MLAs need to drive school transport change - Newton Emerson

School transport costs are £120 million a year - far higher than Department of Health spending on taxis for patients

Newton Emerson

Newton Emerson

Newton Emerson writes a twice-weekly column for The Irish News and is a regular commentator on current affairs on radio and television.

Translink has "strongly recommended" that all pupils, regardless of age, wear a face covering when travelling on public transport on their return to school this coming term.Picture: Hugh Russell
The annual school transport budget, including services provided by Translink, is £120 million, which dwarves the £40m over five years paid by the health service for taxis for patients

Questions are being asked at Stormont about the £40 million the Department of Health has spent on taxis for patients over the past five years. The decline of a volunteer driver scheme due to the pandemic has significantly raised costs, while Sinn Fein’s infrastructure minister, John O’Dowd, has said non-profit community transport associations could play more of a role.

However, there is no question patient transport is the flip-side of health reform. If we are to have fewer general hospitals and more regional specialist centres, then more people will have to travel further and many will need help to do so. A means-tested charge could be considered: patients are rarely reimbursed for driving to hospital, so it could be said the principle has been established.

But health service charges are difficult to test because a person’s condition and treatment must be considered as well as their wealth and income. That is why re-introducing prescription charges is probably pointless - 90% of prescriptions were exempt and administering a system with so many exemptions is enormously wasteful.

The main concern about the cost of patient taxis is that it is growing without much health reform having taken place. If the concern is money, school transport runs up a far larger bill.

Last year alone, the Education Authority spent £35m on taxis for pupils, up £14m in three years. For the first time its spending on taxis exceeded its spending on Ulsterbus services, at £34.5m.

Taxis are generally used by special needs pupils, as are the Education Authority’s buses and buses it hires from private operators, costing £33m and £14m respectively.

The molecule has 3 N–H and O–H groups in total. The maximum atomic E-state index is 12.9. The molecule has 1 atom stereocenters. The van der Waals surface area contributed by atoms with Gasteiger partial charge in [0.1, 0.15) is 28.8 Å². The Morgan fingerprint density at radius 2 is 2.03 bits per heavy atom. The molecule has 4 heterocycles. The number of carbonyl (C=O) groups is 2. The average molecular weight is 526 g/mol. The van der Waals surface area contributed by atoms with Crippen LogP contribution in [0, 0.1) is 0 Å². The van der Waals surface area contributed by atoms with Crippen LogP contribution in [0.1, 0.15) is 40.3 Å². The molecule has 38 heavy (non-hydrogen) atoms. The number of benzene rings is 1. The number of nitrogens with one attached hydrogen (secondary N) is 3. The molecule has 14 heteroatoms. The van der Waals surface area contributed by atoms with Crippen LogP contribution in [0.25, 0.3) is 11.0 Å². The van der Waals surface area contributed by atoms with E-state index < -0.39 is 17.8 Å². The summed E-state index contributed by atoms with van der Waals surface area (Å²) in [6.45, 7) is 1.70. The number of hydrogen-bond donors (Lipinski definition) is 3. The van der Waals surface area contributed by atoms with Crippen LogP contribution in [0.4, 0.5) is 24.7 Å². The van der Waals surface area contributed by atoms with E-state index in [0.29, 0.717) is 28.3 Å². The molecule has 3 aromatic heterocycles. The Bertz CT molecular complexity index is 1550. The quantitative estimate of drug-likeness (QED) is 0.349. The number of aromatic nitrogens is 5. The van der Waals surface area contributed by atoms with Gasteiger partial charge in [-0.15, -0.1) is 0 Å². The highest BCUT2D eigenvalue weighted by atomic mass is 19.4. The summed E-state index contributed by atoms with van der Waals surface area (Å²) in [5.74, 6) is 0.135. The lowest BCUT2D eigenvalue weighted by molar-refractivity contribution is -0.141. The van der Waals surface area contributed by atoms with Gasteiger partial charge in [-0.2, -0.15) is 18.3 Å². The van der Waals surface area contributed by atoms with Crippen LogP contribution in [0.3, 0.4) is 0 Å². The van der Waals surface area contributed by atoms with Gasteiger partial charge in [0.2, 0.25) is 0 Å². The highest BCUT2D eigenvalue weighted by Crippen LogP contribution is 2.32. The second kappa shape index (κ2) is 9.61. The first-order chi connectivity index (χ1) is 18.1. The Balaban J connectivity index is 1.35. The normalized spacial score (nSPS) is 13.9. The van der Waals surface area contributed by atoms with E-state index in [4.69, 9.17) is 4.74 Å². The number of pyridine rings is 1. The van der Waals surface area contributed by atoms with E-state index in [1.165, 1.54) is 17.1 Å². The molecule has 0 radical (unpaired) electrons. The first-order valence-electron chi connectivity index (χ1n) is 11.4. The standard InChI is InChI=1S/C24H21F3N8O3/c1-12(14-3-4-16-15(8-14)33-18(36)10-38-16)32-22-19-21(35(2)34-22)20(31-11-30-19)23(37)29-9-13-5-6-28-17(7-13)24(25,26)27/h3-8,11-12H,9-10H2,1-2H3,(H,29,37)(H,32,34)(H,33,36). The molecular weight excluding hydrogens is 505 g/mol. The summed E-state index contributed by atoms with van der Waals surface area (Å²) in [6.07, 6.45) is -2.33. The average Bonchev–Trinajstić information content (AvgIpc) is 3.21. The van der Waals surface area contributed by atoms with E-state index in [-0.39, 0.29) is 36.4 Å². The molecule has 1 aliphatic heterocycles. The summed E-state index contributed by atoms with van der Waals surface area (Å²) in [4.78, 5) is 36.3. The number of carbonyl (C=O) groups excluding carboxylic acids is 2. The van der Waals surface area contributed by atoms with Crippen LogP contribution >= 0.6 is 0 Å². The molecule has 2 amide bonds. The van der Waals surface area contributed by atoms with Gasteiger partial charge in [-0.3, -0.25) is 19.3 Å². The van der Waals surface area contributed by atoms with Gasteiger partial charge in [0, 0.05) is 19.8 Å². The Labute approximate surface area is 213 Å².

Add in train and Belfast Metro services and the total school transport budget is £120m a year, with special needs transport making up two-thirds. Introducing a means-tested charge for the other third would be administratively simple. Free travel could be restricted to the one-quarter of pupils in Northern Ireland who qualify for free school meals. At a rough calculation, that would save £30m a year, the same as the projected revenue from reintroducing prescription charges, but without the bureaucratic waste.

Presumably it is no coincidence the review of school transport policy was launched by civil servants during a Stormont collapse and disappeared once politicians returned to work. This is undoubtedly an alarming debate for elected representatives but it is essential nevertheless

Free school transport for special needs pupils is a legal duty on the Education Authority and tampering with it would be politically unthinkable, at least in Northern Ireland. Councils in England have begun to suggest means-testing but this is more a desperate plea about their budgets than a serious proposal. Efforts are still focused on examining why costs have ballooned and how best to get them back under control.

If it were possible to restrict Northern Ireland’s entire school transport budget to pupils eligible for free school meals, in theory that would save £90m a year, equal to the saving from raising university tuition fees here to the same level as in England.

Means-testing school transport is a kite Stormont has already flown. The Department of Education launched a review of school transport policy in December 2018 with six months of “initial stakeholder engagement”.

One of the six future options it asked about was restricting free transport to pupils eligible for free school meals.

This was the least popular option, with only 2% of 5,500 respondents in favour. Another unpopular suggestion was limiting free transport to rural areas. The most popular option, with 40% support, was extending free transport to all pupils, including those within the current two- and three-mile limits for primary and secondary schools.

The 2018 review was meant to lead to policy changes by last year. Officially, it was delayed by the pandemic and is now awaiting a wider review of the education system. Presumably it is no coincidence the review was launched by civil servants during a Stormont collapse and disappeared once politicians returned to work. This is undoubtedly an alarming debate for elected representatives but it is essential nevertheless.

One of the clearest justifications for free school transport is keeping cars off the road, although the huge savings for public health and infrastructure do not show up directly in Stormont’s accounts. Trying to capture or reflect these savings, by taxing the school run for example, would be even more impractical than prescription charges. A robust case could be made for supporting school transport on its own merits through higher taxes and cuts elsewhere.

Alas, there is little precedent for the executive taking unpopular stands. More likely, for fear of people complaining, it will just let the service grind to a halt instead.